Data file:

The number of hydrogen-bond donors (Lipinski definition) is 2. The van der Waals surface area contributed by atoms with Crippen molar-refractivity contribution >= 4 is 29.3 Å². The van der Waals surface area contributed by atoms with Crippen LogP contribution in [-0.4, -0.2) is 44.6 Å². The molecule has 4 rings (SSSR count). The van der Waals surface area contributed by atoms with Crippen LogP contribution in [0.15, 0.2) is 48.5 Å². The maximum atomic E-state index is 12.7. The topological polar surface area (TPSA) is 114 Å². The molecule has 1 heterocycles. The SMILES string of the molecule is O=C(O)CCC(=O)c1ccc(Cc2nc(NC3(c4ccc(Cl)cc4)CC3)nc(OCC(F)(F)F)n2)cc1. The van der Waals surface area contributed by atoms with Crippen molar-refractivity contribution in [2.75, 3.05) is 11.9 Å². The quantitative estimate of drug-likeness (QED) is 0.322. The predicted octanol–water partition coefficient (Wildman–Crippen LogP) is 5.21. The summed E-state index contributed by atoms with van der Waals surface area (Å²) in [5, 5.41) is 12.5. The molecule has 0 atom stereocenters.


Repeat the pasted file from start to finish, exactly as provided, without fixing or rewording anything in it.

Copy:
The number of hydrogen-bond donors (Lipinski definition) is 2. The van der Waals surface area contributed by atoms with Crippen molar-refractivity contribution >= 4 is 29.3 Å². The van der Waals surface area contributed by atoms with Crippen LogP contribution in [-0.4, -0.2) is 44.6 Å². The molecule has 4 rings (SSSR count). The van der Waals surface area contributed by atoms with Crippen LogP contribution in [0.15, 0.2) is 48.5 Å². The maximum atomic E-state index is 12.7. The topological polar surface area (TPSA) is 114 Å². The molecule has 1 heterocycles. The SMILES string of the molecule is O=C(O)CCC(=O)c1ccc(Cc2nc(NC3(c4ccc(Cl)cc4)CC3)nc(OCC(F)(F)F)n2)cc1. The van der Waals surface area contributed by atoms with Crippen molar-refractivity contribution in [2.75, 3.05) is 11.9 Å². The quantitative estimate of drug-likeness (QED) is 0.322. The predicted octanol–water partition coefficient (Wildman–Crippen LogP) is 5.21. The summed E-state index contributed by atoms with van der Waals surface area (Å²) in [5, 5.41) is 12.5. The molecule has 0 atom stereocenters.